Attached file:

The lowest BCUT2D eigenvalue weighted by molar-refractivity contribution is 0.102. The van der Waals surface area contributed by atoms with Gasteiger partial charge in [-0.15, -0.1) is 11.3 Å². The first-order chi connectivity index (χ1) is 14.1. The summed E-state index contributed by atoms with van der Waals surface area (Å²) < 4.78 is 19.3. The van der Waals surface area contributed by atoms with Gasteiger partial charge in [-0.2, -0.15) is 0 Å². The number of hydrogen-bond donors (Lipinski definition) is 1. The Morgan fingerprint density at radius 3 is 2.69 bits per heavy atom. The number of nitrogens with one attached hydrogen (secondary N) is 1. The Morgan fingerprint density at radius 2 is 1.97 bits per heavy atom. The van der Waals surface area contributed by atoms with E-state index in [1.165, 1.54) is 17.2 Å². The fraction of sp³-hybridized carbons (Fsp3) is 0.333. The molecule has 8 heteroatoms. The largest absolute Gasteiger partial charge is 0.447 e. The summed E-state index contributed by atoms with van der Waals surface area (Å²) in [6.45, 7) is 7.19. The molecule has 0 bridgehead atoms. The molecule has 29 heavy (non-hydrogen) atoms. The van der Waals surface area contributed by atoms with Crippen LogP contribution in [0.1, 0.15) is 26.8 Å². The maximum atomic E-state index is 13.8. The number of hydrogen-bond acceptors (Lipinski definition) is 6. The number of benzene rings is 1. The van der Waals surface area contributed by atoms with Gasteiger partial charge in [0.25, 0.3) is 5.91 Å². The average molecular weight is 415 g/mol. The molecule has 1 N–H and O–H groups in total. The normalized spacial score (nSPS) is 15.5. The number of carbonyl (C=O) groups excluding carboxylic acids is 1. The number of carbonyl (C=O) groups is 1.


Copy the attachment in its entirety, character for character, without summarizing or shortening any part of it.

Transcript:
The lowest BCUT2D eigenvalue weighted by molar-refractivity contribution is 0.102. The van der Waals surface area contributed by atoms with Gasteiger partial charge in [-0.15, -0.1) is 11.3 Å². The first-order chi connectivity index (χ1) is 14.1. The summed E-state index contributed by atoms with van der Waals surface area (Å²) < 4.78 is 19.3. The van der Waals surface area contributed by atoms with Gasteiger partial charge in [-0.2, -0.15) is 0 Å². The number of hydrogen-bond donors (Lipinski definition) is 1. The Morgan fingerprint density at radius 3 is 2.69 bits per heavy atom. The number of nitrogens with one attached hydrogen (secondary N) is 1. The Morgan fingerprint density at radius 2 is 1.97 bits per heavy atom. The van der Waals surface area contributed by atoms with E-state index in [1.165, 1.54) is 17.2 Å². The fraction of sp³-hybridized carbons (Fsp3) is 0.333. The molecule has 8 heteroatoms. The largest absolute Gasteiger partial charge is 0.447 e. The summed E-state index contributed by atoms with van der Waals surface area (Å²) in [6.45, 7) is 7.19. The molecule has 0 bridgehead atoms. The molecule has 29 heavy (non-hydrogen) atoms. The van der Waals surface area contributed by atoms with Crippen LogP contribution in [0.1, 0.15) is 26.8 Å². The maximum atomic E-state index is 13.8. The number of hydrogen-bond acceptors (Lipinski definition) is 6. The number of benzene rings is 1. The van der Waals surface area contributed by atoms with Gasteiger partial charge in [0.25, 0.3) is 5.91 Å². The average molecular weight is 415 g/mol. The molecule has 1 N–H and O–H groups in total. The normalized spacial score (nSPS) is 15.5. The number of carbonyl (C=O) groups excluding carboxylic acids is 1. The number of carbonyl (C=O) groups is 1.